The main sources and inspiration for Bruegel’s ‘Triumph of Death’ have so far been
discussed in depth under their respective chapter headings. This chapter is a more
general look at other possible sources which Bruegel may have been influenced by
directly and indirectly.
Bruegel’s links with Italian art seem well founded, as previously suggested by
the evidence found in medieval frescoes at Pisa and Palermo (figs 5 & 6). To Bruegel’s
northern predecessors and contemporary artists, a trip to Rome seemed the necessary
pilgrimage for ambitious young artists. Not to study medieval frescoes (67), which were
seemingly ancient looking compared to the art of the High Renaissance, found in the
works of Raphael (1483-1520), but to become acquainted with the latest artistic
developments in Italian art represented by Michelangelo (1475-1564). The influences
of Italian painting in Netherlandish art in the first half of the 16th century is
evident by the so-called style of ‘Romanists’ such as Bernard van Orley (circa.1488-1541)
and Maerten van Heemskerck (1498-1574) 68. Despite these imitators of the
Italianate style along with other northern artists, Bruegel chose not to imitate such a
style but instead to remain faithful to his northern roots (69).
As previously discussed at length, the influence of Hieronymus Bosch in
Bruegel’s painted works of 1562 is undeniable. However, it has also been shown that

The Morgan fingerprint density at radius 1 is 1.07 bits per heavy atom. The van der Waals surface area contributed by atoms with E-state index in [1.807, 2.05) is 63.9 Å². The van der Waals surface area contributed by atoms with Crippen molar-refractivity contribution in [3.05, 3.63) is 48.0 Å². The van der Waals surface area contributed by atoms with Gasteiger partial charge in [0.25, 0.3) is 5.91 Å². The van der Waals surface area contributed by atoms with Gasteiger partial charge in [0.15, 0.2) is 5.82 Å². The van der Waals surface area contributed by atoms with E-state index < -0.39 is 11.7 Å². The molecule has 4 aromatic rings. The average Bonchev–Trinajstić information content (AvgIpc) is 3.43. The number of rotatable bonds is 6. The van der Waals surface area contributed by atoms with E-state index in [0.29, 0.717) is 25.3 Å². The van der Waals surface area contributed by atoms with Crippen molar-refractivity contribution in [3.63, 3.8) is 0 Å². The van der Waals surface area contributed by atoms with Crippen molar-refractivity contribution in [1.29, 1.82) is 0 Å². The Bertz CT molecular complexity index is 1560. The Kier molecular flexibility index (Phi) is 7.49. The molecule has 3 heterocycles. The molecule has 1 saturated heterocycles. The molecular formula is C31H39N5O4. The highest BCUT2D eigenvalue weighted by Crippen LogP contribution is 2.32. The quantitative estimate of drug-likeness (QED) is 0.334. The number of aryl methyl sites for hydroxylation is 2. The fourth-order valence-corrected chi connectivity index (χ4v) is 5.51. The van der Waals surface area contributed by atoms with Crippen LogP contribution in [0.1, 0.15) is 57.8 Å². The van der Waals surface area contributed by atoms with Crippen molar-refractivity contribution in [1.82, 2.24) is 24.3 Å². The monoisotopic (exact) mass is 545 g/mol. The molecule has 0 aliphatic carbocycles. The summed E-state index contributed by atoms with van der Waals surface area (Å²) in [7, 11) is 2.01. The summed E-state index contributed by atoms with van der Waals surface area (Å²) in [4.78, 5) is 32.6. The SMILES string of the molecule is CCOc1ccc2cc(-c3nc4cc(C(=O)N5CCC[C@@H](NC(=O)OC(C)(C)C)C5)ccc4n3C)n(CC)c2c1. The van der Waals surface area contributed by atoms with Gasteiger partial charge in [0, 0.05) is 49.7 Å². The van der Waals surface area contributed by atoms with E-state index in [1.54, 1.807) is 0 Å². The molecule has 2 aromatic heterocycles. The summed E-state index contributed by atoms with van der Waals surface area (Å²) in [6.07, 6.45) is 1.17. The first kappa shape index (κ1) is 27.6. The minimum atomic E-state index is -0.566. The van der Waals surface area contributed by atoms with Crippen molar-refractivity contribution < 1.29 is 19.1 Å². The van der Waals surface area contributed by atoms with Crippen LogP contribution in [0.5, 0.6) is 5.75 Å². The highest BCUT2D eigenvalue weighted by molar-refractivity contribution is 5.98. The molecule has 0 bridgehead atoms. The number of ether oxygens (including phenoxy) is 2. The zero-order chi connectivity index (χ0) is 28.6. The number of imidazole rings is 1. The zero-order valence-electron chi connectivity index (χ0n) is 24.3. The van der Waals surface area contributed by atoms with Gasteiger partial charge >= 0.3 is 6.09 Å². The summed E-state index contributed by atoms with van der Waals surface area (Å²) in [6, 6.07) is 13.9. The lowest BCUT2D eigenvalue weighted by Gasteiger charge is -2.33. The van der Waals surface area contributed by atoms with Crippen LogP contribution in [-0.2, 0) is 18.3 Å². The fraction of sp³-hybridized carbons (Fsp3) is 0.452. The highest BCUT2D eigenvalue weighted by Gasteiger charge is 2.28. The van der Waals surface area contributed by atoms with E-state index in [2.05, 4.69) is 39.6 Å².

such strong influences were in the main, due to the designs he drew for the Antwerp
engraver and print-seller – Hieronymus Cock (fig 19). It was from his shop called
‘Aux Quatre Vents’ (At the Sign of the Four Winds) that Cock cashed in on the
popularity of Bosch decades following his death in 1516. The Boschian designs that
Bruegel produced for ‘Aux Quatre Vents’ were just a small part of the many other
designs and works that he drew for Cock. For example, the Alpine sketches that
Bruegel had executed in the early 1550’s, whilst on his travels to Italy, went to form
part of a ‘Large Landscapes Series’(fig 25) The fact that Hieronymus Cock published
this series into a twelve part package a few years later in 1555, suggest the increasing
popularity of landscape scenes.
The ‘Large Landscape Series’ is also a clear example of Bruegel’s early
fascination with landscape. This interest in landscape was to remain with him
throughout his entire career and as noted by Carel van Mander in his biography of
“On his journeys Bruegel did many views from nature so that it was said of
him, when he travelled through the Alps, that he had swallowed all the mountains and
rocks and spat them out again, after his return, on to his canvases and panels, so
closely was he able to follow nature here and in her other works” 70.
Aside from Carel van Mander’s statement, it is clearly evident from Bruegel’s
surviving works that his interest in landscape was a very prominent part of his style.
Nevertheless, as noted earlier, the character of the barren fiery landscape in the
‘Triumph of Death’ appears more in keeping with Boschian hell scenes (figs 8 & 22).